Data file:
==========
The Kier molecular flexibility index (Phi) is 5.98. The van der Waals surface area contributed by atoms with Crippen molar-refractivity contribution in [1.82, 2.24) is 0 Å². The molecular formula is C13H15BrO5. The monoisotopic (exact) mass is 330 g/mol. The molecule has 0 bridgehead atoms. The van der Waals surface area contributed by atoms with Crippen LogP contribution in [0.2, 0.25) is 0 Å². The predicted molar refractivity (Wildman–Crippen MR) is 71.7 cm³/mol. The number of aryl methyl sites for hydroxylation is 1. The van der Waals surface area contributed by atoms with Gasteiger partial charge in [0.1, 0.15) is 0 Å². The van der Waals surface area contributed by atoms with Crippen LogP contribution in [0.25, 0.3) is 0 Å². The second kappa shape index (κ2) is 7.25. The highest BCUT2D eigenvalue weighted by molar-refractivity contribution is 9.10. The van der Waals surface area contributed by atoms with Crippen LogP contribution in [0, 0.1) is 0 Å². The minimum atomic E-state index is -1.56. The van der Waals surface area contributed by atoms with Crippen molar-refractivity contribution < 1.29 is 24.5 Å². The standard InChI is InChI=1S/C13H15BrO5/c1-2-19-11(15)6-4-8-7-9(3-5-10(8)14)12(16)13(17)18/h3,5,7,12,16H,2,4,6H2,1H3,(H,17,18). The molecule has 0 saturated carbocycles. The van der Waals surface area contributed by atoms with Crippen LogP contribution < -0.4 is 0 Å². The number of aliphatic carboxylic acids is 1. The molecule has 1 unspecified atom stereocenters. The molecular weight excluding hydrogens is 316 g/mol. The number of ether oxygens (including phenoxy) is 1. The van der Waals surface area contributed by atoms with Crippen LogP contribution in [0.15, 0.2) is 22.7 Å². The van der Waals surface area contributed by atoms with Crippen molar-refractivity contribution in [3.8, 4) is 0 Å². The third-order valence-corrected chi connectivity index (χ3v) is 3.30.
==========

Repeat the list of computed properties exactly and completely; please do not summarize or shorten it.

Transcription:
The Kier molecular flexibility index (Phi) is 5.98. The van der Waals surface area contributed by atoms with Crippen molar-refractivity contribution in [1.82, 2.24) is 0 Å². The molecular formula is C13H15BrO5. The monoisotopic (exact) mass is 330 g/mol. The molecule has 0 bridgehead atoms. The van der Waals surface area contributed by atoms with Crippen LogP contribution in [0.2, 0.25) is 0 Å². The predicted molar refractivity (Wildman–Crippen MR) is 71.7 cm³/mol. The number of aryl methyl sites for hydroxylation is 1. The van der Waals surface area contributed by atoms with Gasteiger partial charge in [0.1, 0.15) is 0 Å². The van der Waals surface area contributed by atoms with Crippen LogP contribution in [0.25, 0.3) is 0 Å². The second kappa shape index (κ2) is 7.25. The highest BCUT2D eigenvalue weighted by molar-refractivity contribution is 9.10. The van der Waals surface area contributed by atoms with Crippen LogP contribution in [0, 0.1) is 0 Å². The minimum atomic E-state index is -1.56. The van der Waals surface area contributed by atoms with Crippen molar-refractivity contribution < 1.29 is 24.5 Å². The standard InChI is InChI=1S/C13H15BrO5/c1-2-19-11(15)6-4-8-7-9(3-5-10(8)14)12(16)13(17)18/h3,5,7,12,16H,2,4,6H2,1H3,(H,17,18). The molecule has 0 saturated carbocycles. The van der Waals surface area contributed by atoms with Crippen LogP contribution < -0.4 is 0 Å². The number of aliphatic carboxylic acids is 1. The molecule has 1 unspecified atom stereocenters. The molecular weight excluding hydrogens is 316 g/mol. The number of ether oxygens (including phenoxy) is 1. The van der Waals surface area contributed by atoms with Crippen LogP contribution in [0.15, 0.2) is 22.7 Å². The van der Waals surface area contributed by atoms with Crippen molar-refractivity contribution in [3.8, 4) is 0 Å². The third-order valence-corrected chi connectivity index (χ3v) is 3.30.